Your paintings are very atmospheric; what are the key points one needs to know when creating a true sense of atmosphere? The atmosphere in my paintings depends on what I am trying to say. I love subtle changes in values. That can be a challenge and most of the time not achieved in my first brush stroke. When on location whether I am painting or just observing, I really study the values and harmony. Storms are perfect, because it gives you a grey palette to work with; it is up to you to see colors and harmony. So one key point for me is SUBTLE changes. I try to achieve that in both my oils and watercolors. One technique I use is mixing my colors on the canvas or paper versus the palette. This is more often done in watercolors, because it allows the values and harmonies to blend more naturally then on the palette, where more often than not it looses translation and freshness in route to the paper. In oils, I do the same, layering color on top of color, which allows me to create a smoky and or moody feel while the paint is still fresh. (My color palette aids also.)
We both have a love for vistas and atmosphere; what is the appeal? It’s about telling a story. It’s about creating miles and miles for the viewer to see. The best compliment someone can give to me is if they can walk through my paintings. If the viewer can feel the humidity or an approaching storm or want to know what is behind the mountain thru a path I have created, that is the best compliment. .
Your paintings tend to be cool in temperature; how do you decide on a dominating color key for a painting, and how do you maintain it? That is a balancing act. All my values have subtle changes in temperature and for me; it’s per brush stroke and seeing how the colors compliment each other. I would say in the beginning I was painting too warm and knew I needed to bend my hues to be more eye appealing. I am ever evolving and field studies help so much with this.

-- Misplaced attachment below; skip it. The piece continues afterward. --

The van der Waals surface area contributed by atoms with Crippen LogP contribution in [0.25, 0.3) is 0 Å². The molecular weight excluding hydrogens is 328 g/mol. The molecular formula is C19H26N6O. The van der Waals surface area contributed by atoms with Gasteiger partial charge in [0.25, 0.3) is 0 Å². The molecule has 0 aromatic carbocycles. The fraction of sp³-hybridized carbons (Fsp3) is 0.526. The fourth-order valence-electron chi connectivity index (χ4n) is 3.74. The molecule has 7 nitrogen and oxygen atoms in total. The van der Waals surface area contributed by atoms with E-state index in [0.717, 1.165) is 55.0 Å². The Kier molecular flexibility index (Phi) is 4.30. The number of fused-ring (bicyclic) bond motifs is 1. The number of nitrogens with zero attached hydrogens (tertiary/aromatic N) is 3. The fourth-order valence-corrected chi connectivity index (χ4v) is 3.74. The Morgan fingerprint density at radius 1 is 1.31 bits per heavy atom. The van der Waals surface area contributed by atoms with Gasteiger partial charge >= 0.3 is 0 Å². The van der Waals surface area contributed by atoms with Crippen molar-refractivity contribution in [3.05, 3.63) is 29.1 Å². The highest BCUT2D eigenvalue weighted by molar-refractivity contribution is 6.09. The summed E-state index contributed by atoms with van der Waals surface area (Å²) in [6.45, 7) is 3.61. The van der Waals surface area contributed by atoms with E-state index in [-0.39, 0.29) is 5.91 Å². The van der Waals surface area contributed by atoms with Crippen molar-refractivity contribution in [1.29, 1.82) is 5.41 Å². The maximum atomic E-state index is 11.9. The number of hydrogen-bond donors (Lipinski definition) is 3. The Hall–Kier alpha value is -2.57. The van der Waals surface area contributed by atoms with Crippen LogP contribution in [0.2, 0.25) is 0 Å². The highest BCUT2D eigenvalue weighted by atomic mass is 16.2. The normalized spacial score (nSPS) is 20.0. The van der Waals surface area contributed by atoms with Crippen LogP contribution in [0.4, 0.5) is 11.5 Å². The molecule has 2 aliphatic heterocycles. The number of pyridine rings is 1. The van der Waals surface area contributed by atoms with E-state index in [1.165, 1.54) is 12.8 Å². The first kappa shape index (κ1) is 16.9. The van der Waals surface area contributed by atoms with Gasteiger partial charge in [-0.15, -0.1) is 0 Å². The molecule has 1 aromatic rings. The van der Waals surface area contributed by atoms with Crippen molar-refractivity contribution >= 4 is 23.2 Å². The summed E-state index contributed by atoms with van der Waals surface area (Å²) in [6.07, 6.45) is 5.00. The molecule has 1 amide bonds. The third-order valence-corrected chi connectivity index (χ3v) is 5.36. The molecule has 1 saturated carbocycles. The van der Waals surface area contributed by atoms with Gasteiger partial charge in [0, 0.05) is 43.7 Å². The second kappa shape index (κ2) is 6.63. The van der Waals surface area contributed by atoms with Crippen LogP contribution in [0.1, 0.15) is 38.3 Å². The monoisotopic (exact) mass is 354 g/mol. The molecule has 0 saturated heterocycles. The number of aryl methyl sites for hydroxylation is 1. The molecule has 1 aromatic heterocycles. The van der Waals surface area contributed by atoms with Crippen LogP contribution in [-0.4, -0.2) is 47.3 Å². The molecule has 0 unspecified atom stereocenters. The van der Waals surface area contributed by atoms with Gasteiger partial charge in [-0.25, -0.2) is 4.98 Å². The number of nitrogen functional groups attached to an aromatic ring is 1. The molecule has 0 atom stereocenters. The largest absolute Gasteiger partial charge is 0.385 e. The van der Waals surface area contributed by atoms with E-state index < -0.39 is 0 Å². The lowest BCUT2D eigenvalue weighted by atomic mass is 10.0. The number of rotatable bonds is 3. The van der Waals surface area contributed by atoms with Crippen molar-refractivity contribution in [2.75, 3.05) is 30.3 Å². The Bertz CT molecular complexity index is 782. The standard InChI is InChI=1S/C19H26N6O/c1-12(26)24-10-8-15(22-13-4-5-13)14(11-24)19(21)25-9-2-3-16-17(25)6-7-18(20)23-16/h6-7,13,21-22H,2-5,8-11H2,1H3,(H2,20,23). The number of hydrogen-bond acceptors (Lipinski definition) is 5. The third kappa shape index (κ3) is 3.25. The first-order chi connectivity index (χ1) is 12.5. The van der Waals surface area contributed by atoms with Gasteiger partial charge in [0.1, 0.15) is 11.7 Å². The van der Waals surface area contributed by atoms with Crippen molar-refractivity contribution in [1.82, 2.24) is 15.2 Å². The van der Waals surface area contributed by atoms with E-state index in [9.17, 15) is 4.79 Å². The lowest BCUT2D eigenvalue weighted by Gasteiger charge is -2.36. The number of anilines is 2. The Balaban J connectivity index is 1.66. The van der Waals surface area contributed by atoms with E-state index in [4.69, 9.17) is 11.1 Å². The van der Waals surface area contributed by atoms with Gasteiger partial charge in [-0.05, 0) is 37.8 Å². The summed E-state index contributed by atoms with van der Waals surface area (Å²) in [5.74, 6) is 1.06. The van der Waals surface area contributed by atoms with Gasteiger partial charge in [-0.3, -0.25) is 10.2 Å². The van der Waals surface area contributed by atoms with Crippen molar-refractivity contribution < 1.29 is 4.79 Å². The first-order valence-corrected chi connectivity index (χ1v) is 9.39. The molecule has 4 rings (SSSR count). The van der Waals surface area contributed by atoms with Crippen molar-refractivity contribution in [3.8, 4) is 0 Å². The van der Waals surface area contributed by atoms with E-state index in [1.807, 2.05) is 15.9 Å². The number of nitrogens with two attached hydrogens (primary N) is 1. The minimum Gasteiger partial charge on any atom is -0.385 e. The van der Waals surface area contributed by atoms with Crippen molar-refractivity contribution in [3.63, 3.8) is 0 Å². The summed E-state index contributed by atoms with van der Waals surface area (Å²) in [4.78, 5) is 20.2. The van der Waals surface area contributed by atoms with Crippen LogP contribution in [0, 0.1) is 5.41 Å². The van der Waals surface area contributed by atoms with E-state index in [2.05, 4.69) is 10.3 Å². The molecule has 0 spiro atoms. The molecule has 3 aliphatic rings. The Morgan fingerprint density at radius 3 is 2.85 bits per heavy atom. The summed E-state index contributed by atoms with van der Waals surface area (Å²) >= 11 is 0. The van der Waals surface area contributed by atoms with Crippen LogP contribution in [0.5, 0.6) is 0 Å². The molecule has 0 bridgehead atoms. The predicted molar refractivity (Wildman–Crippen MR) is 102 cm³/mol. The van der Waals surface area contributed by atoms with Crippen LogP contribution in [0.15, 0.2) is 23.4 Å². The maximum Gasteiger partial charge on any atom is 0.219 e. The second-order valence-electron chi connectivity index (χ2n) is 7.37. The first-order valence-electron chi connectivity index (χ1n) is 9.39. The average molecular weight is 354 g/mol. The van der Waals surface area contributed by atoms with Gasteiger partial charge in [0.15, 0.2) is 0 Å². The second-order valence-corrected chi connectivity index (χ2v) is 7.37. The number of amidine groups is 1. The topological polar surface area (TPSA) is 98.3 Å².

How do you go about determining the concept for each painting? I paint what excites me. I also like to design my canvas size, which aids in compositions. I like to use a square formats and love the challenge of a vertical design.
What is the major thing you look for when selecting a subject? I’m attracted to shapes and edges or drama of the scene. A coastal landscape has the wonderful movement and big value changes. Mountains have all the elements of shapes, edges and subtle changes. I love to draw, so I look for certain edges to focus on and how I can enhance the lighting on it.
Are there basic rules of composition that you always adhere to? I love compositions. When instructing my students, I start very simply with “don’t have the center of interest in the middle or the horizon line.” I talk about movement through a painting, having your eye walk gently into the scene and back. Keep the four corners of your canvas different, by value or shape. If you view some of the master works, for example, William Trost Richards, you will find that he broke a lot of the rules just mentioned, but it worked. There are many design rules that are natural for me.